Ground Source Heating Explained

Energy efficiency doesn't consistently demand looking to the sun for energy or buying electric cars. Frequently, greater energy productivity comes from within the soil under our feet. Ground source warming takes the old concepts of a heat pump and gives it a new twist that makes it more efficient than ever before..
The Science Behind Ground Source Heating


Ground source heat pumps, or GSHPs, are electrical heating and cooling systems that work by using the stable air found within the ground. Below the frost line, the air in the ground stays at a stable 50 to 60 degrees, and a GSHP allows homeowners to take advantage of that stable air. In addition to keeping homes at a comfortable temperature, these systems will also provide hot water for the building. They work by using pipes buried in the ground to collect warmer air from the ground in the winter and remove warmer air from the building in the summer.

System Types

There are two different types of GSHP systems. One is a closed loop system that sends water or antifreeze circulating through plastic pipes that are buried in the ground. This system is used in areas where the pipes will be installed in solid dirt, without the benefit of an external water supply like a pond. Properties with a suitable water supply like a pond can use an open loop system.

Simplicity and Efficiency

A GSHP eliminates the need to have multiple systems. Rather than having a furnace and air conditioning compressor, business and home owners will only have one system to maintain a comfortable temperature. The system also preheats water, allowing the hot water tanks to work more effectively. A GSHP can keep the building warm throughout the winter by moving in high volumes of air and saturating the living space with warm, comfortable air. In the summer, the warm air that becomes uncomfortable is pumped into the earth to remove it from the home.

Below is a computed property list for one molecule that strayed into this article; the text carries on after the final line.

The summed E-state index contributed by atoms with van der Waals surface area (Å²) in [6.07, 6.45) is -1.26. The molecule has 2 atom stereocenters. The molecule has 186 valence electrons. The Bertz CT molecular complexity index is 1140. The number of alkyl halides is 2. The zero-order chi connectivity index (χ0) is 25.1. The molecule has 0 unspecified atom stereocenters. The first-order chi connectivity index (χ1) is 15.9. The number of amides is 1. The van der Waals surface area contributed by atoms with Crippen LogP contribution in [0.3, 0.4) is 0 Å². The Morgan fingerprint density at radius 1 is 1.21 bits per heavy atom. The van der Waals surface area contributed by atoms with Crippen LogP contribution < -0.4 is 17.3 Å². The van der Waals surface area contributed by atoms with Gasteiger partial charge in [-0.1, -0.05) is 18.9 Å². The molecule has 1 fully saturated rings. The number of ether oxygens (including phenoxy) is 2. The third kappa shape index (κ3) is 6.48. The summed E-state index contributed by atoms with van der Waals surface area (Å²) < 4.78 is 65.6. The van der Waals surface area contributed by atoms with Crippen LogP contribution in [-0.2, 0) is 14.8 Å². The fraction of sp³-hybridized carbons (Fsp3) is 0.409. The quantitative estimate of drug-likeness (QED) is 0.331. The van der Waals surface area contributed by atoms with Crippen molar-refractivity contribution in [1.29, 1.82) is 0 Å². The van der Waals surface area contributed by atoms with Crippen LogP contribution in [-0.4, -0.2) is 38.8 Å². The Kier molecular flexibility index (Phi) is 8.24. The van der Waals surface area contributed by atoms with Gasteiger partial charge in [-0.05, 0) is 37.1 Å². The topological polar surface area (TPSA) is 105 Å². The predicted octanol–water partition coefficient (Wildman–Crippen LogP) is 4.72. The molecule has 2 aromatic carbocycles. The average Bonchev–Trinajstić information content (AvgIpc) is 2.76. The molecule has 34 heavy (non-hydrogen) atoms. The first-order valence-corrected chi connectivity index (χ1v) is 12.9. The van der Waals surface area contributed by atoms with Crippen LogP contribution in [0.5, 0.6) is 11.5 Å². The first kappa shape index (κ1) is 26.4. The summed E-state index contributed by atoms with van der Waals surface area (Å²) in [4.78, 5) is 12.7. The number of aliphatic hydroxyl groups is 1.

Safe, Quiet and Durable

GSHPs are known for being extremely quiet. There are no noisy outdoor units near the patio, and the indoor equipment takes up about as much space as a traditional furnace. They are safer than traditional HVAC units because there are no outdoor units. Because they are electric, the concern of open flames or gas leaks is also eliminated.


GSHPs are expensive to install, but they offer several ways to save money. The maintenance is lower, so you will save on annual maintenance expenses. While the initial installation costs more than a traditional system, GSHPs are 50 to 70 percent more efficient than a traditional furnace and 20 to 40 percent more effective than an air conditioner. This represents a substantial energy savings. Estimates show that a GSHP will pay for itself in three to five years with the energy savings alone. The government is currently offering tax rebates of up to 30 percent for GSHPs, providing a way to make the systems more affordable. Some local utility companies and states are also offering incentives for purchasing these systems.

The evidence shows that GSHPs are more efficient than traditional HVAC systems. They offer substantial energy savings to homeowners and businesses alike. The systems should be installed by professionals to ensure that they are installed safely and correctly. If you have been considering upgrading to a more energy-efficient HVAC system, take another look at the benefits provided by geothermal heat pumps.

Unlike solar panels that require sunshine and maintenance, ground source heat has a constant source of energy.

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